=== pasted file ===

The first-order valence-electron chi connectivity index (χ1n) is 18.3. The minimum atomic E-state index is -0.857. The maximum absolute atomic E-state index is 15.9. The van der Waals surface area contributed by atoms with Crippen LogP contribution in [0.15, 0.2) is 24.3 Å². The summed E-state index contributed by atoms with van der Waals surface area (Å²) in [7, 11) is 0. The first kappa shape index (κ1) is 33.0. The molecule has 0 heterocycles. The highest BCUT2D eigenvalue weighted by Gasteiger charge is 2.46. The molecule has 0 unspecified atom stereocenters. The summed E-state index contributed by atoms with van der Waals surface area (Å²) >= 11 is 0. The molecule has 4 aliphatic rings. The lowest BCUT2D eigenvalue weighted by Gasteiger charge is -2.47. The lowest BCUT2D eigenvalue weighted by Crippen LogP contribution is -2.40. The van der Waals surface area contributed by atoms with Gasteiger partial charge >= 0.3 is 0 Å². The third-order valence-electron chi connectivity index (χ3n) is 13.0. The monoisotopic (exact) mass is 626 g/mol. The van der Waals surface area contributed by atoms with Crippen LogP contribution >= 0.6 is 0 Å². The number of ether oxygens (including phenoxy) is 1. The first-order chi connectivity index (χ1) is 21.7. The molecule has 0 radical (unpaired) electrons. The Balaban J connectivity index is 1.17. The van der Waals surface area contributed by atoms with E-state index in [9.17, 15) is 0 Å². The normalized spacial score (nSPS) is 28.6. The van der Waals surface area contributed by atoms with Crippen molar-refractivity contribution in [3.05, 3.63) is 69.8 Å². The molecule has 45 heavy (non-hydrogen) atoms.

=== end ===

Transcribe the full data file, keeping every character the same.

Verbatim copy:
The first-order valence-electron chi connectivity index (χ1n) is 18.3. The minimum atomic E-state index is -0.857. The maximum absolute atomic E-state index is 15.9. The van der Waals surface area contributed by atoms with Crippen LogP contribution in [0.15, 0.2) is 24.3 Å². The summed E-state index contributed by atoms with van der Waals surface area (Å²) in [7, 11) is 0. The first kappa shape index (κ1) is 33.0. The molecule has 0 heterocycles. The highest BCUT2D eigenvalue weighted by Gasteiger charge is 2.46. The molecule has 0 unspecified atom stereocenters. The summed E-state index contributed by atoms with van der Waals surface area (Å²) >= 11 is 0. The molecule has 4 aliphatic rings. The lowest BCUT2D eigenvalue weighted by Gasteiger charge is -2.47. The lowest BCUT2D eigenvalue weighted by Crippen LogP contribution is -2.40. The van der Waals surface area contributed by atoms with Gasteiger partial charge >= 0.3 is 0 Å². The third-order valence-electron chi connectivity index (χ3n) is 13.0. The monoisotopic (exact) mass is 626 g/mol. The van der Waals surface area contributed by atoms with Crippen LogP contribution >= 0.6 is 0 Å². The number of ether oxygens (including phenoxy) is 1. The first-order chi connectivity index (χ1) is 21.7. The molecule has 0 radical (unpaired) electrons. The Balaban J connectivity index is 1.17. The van der Waals surface area contributed by atoms with E-state index in [9.17, 15) is 0 Å². The normalized spacial score (nSPS) is 28.6. The van der Waals surface area contributed by atoms with Crippen molar-refractivity contribution in [3.05, 3.63) is 69.8 Å². The molecule has 45 heavy (non-hydrogen) atoms.